Personally, I like to shoot with medium format digital. Although I would have liked to bring my Linhof M679 CS view camera on the trip, I knew that it was going to be too slow and cumbersome. I then thought about bringing my ALPA technical camera with my PhaseOne digital back. After having a number of conversations with photographers who had been to Antarctica before, I was convinced that I really needed to have a zoom lens, so in the end I took my medium format DSLR on the trip. Was this the right decision? Well, yes and no. While the DSLR worked just fine, I did not find a terribly pressing need for a zoom lens. I actually believe that the light weight, simplicity and better image quality of the ALPA would have served me better, but I am not complaining. The technical quality of my Antarctica images is certainly outstanding.

I would definitely recommend either a technical camera or a medium format DSLR with a medium format digital back as the ideal camera outfit to shoot landscapes in Antarctica. The image quality is vastly superior to 35mm DSLR’s, and all the medium format equipment that several photographers (myself included) used on the trip worked flawlessly.


When I shoot landscapes, my camera is always on a tripod. So, I brought a couple of tripods with me without even thinking. This was a total waste. It took very little time to realize that tripods were no good on this trip. The main reasons relate to the shooting conditions in Antarctica.

First of all, one is forced to shoot many of the best scenes either from the ship or from inside a Zodiac (rubber raft-like boat and landing craft). These are both moving platforms with vibrating engines, so using a tripod is silly. Tripods are also a nuisance and a serious safety hazard when boarding or getting off the Zodiacs.

On land, there are two basic possibilities:

1. In areas that are not totally inhospitable, penguins have found the best landing spots and the safest places to walk. In order to be safe, the rule is to follow the penguin paths. This means that you are also following the penguin guano paths. Tripods are magnets for penguin guano and almost impossible to clean. It is quite disgusting.

2. In inhospitable areas, where there is no wildlife on land, the tripod legs have a habit of sinking and being so unstable that tripods are essentially useless.

My recommendation, as strange as it sounds, is to not bring a tripod to Antarctica if you travel there during the Antarctic Summer. I make this recommendation particularly because the light levels are extremely bright, in fact much brighter than I had imagined, so I was able to shoot hand-held at shutter speeds and lens apertures that were totally comfortable for medium format.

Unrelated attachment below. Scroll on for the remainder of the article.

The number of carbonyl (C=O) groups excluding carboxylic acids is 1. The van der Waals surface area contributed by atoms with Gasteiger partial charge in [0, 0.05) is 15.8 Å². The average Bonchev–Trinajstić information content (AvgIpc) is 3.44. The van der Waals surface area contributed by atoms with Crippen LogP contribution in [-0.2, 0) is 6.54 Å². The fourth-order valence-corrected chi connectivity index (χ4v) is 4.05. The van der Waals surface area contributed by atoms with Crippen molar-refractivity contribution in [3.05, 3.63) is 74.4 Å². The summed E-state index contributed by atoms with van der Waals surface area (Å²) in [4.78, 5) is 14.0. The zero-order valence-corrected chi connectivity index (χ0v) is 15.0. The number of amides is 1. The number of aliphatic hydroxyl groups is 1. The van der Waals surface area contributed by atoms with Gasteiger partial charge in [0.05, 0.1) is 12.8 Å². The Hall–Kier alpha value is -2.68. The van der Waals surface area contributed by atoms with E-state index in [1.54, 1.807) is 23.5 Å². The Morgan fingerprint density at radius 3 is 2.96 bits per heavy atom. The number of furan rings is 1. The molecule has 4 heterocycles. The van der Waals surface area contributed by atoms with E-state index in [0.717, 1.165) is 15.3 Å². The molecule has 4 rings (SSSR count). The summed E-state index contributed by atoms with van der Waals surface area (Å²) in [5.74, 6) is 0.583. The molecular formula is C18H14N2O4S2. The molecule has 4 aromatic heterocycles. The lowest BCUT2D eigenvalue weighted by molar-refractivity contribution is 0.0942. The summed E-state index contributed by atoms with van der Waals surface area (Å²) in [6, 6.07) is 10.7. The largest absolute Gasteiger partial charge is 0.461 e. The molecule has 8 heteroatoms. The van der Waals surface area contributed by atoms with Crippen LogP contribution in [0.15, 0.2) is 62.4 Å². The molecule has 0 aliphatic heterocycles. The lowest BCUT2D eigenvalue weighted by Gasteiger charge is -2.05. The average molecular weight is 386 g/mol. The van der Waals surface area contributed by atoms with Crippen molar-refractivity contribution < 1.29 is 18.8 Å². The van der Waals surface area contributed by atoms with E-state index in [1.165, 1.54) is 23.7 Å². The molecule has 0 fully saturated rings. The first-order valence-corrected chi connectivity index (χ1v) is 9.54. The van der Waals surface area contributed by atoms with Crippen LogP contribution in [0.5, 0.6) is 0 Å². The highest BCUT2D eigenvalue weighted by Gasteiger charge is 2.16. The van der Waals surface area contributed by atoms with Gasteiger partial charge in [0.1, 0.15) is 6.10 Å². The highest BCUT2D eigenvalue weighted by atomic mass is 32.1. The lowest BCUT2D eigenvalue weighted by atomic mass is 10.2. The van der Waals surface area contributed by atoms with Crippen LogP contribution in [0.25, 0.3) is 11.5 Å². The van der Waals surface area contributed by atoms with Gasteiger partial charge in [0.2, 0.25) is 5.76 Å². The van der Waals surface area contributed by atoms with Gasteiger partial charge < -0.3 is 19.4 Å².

All I can say is that all the effort and expense in making this voyage was well worth it and more. I cannot express in simple words the sheer magnitude of the place, let alone the incredible beauty it displays. All senses of scale, time and sensory perceptions are affected in a manner I had never experienced before. The place inspires such awe that we would go out in a Zodiac periodically and turn off all radios, ship and Zodiac engines, generators, etc., just so we could experience the natural silence, the complete absence of smells, the pure air, the crystalline atmosphere and the pitch black ocean water. Occasionally the complete silence was pierced by the sweet sound of the water hitting an iceberg or the rumble of a glacier moving, which would only add impact to a most marvelous experience.

Since I am at a loss for words at this point, I will let the images do the rest of the talking.

Product Resources: Cameras: Hasselblad H2 body with a PhaseOne P45+ back, PhaseOne AF camera with a PhaseOne P65+ digital back.

About the Author

Mark Dubovoy
Dr. Dubovoy is highly regarded as a technical expert in many aspects of photography and printing technology. He is a regular writer of technical articles for The Luminous Landscape and photo technique magazine and is a lecturer at various workshops. His photographs are included in a number of private collections, as well as the permanent collections of the Museum of Contemporary Art in Mexico City, the San Francisco Museum of Modern Art, the Monterey Art Museum, the Berkeley Art Museum and the Museum of Modern Art in Nanao, Japan. He is a partner and Board Member of The Luminous Landscape, Inc., and holds MS and Ph.D. degrees in Physics from the University of California, Berkeley.